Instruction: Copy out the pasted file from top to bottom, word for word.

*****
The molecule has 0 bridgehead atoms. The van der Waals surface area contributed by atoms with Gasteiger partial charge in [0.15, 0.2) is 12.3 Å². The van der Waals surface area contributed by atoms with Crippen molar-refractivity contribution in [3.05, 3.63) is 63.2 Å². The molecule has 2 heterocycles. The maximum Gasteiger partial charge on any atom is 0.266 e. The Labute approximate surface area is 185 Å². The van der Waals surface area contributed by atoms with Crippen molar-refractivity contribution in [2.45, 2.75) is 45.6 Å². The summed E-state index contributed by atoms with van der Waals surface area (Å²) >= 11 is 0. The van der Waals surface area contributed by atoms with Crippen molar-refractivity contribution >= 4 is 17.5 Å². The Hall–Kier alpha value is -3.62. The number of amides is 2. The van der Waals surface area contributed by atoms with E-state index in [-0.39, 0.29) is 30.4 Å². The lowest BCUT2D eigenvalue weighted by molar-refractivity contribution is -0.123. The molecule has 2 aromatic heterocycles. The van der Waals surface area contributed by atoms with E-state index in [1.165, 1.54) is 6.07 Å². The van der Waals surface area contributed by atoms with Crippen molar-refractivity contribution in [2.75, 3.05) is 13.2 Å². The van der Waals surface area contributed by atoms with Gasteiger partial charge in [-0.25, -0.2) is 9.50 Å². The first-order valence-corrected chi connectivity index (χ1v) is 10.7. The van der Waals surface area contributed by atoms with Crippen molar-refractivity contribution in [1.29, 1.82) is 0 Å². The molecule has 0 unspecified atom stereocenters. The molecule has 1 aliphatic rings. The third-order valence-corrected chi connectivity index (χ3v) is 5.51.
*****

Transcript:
The molecule has 0 bridgehead atoms. The van der Waals surface area contributed by atoms with Gasteiger partial charge in [0.15, 0.2) is 12.3 Å². The van der Waals surface area contributed by atoms with Crippen molar-refractivity contribution in [3.05, 3.63) is 63.2 Å². The molecule has 2 heterocycles. The maximum Gasteiger partial charge on any atom is 0.266 e. The Labute approximate surface area is 185 Å². The van der Waals surface area contributed by atoms with Crippen molar-refractivity contribution in [2.45, 2.75) is 45.6 Å². The summed E-state index contributed by atoms with van der Waals surface area (Å²) >= 11 is 0. The van der Waals surface area contributed by atoms with Crippen molar-refractivity contribution >= 4 is 17.5 Å². The Hall–Kier alpha value is -3.62. The number of amides is 2. The van der Waals surface area contributed by atoms with E-state index in [-0.39, 0.29) is 30.4 Å². The lowest BCUT2D eigenvalue weighted by molar-refractivity contribution is -0.123. The molecule has 2 aromatic heterocycles. The van der Waals surface area contributed by atoms with E-state index in [1.165, 1.54) is 6.07 Å². The van der Waals surface area contributed by atoms with Crippen molar-refractivity contribution in [2.75, 3.05) is 13.2 Å². The van der Waals surface area contributed by atoms with Gasteiger partial charge in [-0.25, -0.2) is 9.50 Å². The first-order valence-corrected chi connectivity index (χ1v) is 10.7. The van der Waals surface area contributed by atoms with Crippen molar-refractivity contribution in [1.29, 1.82) is 0 Å². The molecule has 0 unspecified atom stereocenters. The molecule has 1 aliphatic rings. The third-order valence-corrected chi connectivity index (χ3v) is 5.51.